SINGAPORE - The Housing Board seized 202 flats in compulsory acquisitions from January 2012 to December 2014, Minister of State for National Development Desmond Lee said in Parliament on Tuesday.
Such action is taken against homeowners who have committed major infringements, such as unauthorised subletting of their flats.
Flats are also seized as a last resort if homeowners persistently refuse to deal with their mortgage arrears despite the HDB's help, said Mr Lee in response to a question by Mr Zainal Sapari (Pasir Ris-Punggol GRC).
For such households, the HDB helps them find alternative accommodation.
Said Mr Lee: "For those who can afford smaller flats, HDB will help them buy one and may offer them another loan for the purchase, if necessary. Those who are unable to afford another flat, and have no family support or other housing option, are allocated rental flats."
The HDB also steps in earlier, by helping families manage their arrears, he added.
From 2012 to 2014, the board has helped 9,752 families to manage their arrears. This includes allowing them to defer their mortgage payments for six months, with the possibility of extension, or letting them pay their arrears in instalments.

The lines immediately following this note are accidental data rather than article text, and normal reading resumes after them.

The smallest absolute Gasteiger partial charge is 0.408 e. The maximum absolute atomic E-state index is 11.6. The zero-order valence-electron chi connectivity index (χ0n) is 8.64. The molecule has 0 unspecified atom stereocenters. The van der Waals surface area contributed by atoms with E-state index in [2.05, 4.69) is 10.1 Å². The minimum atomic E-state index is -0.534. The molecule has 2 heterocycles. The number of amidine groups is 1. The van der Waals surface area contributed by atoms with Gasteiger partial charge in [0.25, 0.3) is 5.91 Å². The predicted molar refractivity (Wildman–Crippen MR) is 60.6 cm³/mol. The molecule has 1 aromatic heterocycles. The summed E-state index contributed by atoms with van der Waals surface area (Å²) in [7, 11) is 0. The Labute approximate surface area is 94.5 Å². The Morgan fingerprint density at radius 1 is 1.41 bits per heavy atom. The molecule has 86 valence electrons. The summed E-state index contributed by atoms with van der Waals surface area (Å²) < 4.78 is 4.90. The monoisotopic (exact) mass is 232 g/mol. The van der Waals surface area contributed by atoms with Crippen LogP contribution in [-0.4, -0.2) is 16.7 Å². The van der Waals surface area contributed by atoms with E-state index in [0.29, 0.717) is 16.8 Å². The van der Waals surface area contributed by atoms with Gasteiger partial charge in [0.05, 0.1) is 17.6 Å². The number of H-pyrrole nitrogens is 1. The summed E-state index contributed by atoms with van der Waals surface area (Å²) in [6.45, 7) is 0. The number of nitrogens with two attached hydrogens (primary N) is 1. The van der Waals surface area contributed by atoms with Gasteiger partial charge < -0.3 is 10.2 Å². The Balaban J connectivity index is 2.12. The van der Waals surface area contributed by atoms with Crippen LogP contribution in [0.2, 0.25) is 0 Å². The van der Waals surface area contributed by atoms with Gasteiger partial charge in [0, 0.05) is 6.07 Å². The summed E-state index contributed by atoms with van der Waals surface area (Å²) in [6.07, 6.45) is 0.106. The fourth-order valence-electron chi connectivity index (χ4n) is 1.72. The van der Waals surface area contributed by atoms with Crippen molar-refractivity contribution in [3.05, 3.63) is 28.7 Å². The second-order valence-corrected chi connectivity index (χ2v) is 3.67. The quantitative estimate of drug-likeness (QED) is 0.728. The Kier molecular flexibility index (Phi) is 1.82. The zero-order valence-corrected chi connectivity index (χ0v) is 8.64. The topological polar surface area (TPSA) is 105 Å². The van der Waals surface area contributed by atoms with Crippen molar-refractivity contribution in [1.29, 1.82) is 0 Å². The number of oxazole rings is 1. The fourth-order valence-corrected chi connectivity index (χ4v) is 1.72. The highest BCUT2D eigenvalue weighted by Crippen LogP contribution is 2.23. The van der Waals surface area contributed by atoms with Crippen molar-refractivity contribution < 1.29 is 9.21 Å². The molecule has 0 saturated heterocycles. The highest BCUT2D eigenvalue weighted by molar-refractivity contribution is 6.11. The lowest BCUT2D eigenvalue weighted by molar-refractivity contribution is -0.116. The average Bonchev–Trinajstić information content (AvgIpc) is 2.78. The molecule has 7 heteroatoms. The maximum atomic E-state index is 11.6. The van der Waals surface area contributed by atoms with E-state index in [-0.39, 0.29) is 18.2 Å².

The HDB's housing counsellors also look beyond loan measures, added Mr Lee, since mortgage areas are usually a symptom of other difficulties, such as medical or family problems and loss of job.
The HDB therefore works with other agencies, such as Family Service Centres for family counselling or the Employment and Employability Institute for job placement, to help such households.
"It is only when all these attempts to solve the arrears problems fail, such as when homeowners persistently refuse to solve their arrears or work towards a sustainable solution, that HDB has no choice but to exercise compulsory acquisition," said Mr Lee.
The law allows HDB to seize a flat if there are three months' of arrears, but in practice, the HDB spends time working with the affected households to address the issue.
Asked by Mr Patrick Tay (Nee Soon GRC) how much notice affected households are given, Mr Lee said the HDB first issues a notice of intention to compulsorily acquire the flat, and then eventually issues a vesting notice if measures to help manage arrears have failed.
"Between the notice of intention, to the actual acquisition...can be many months, even up to a year or beyond," said Mr Lee.